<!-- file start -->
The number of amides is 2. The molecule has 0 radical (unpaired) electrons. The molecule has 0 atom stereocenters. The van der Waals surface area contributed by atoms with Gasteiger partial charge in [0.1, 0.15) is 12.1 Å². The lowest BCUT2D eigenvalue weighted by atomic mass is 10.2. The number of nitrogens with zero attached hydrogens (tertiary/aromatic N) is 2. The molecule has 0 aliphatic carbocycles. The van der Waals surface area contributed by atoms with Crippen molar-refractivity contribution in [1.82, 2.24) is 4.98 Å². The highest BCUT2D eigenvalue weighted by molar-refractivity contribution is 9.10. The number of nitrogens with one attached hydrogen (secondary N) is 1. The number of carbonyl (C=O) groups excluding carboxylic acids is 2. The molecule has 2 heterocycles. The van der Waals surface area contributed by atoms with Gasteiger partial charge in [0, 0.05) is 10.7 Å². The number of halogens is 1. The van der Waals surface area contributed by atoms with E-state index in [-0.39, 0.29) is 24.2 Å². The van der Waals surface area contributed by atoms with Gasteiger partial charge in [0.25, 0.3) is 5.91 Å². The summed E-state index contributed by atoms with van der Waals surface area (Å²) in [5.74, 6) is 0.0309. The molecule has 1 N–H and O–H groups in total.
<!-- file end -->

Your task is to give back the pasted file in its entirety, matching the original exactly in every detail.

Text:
The number of amides is 2. The molecule has 0 radical (unpaired) electrons. The molecule has 0 atom stereocenters. The van der Waals surface area contributed by atoms with Gasteiger partial charge in [0.1, 0.15) is 12.1 Å². The lowest BCUT2D eigenvalue weighted by atomic mass is 10.2. The number of nitrogens with zero attached hydrogens (tertiary/aromatic N) is 2. The molecule has 0 aliphatic carbocycles. The van der Waals surface area contributed by atoms with Crippen molar-refractivity contribution in [1.82, 2.24) is 4.98 Å². The highest BCUT2D eigenvalue weighted by molar-refractivity contribution is 9.10. The number of nitrogens with one attached hydrogen (secondary N) is 1. The number of carbonyl (C=O) groups excluding carboxylic acids is 2. The molecule has 2 heterocycles. The van der Waals surface area contributed by atoms with Gasteiger partial charge in [0, 0.05) is 10.7 Å². The number of halogens is 1. The van der Waals surface area contributed by atoms with E-state index in [-0.39, 0.29) is 24.2 Å². The van der Waals surface area contributed by atoms with Gasteiger partial charge in [0.25, 0.3) is 5.91 Å². The summed E-state index contributed by atoms with van der Waals surface area (Å²) in [5.74, 6) is 0.0309. The molecule has 1 N–H and O–H groups in total.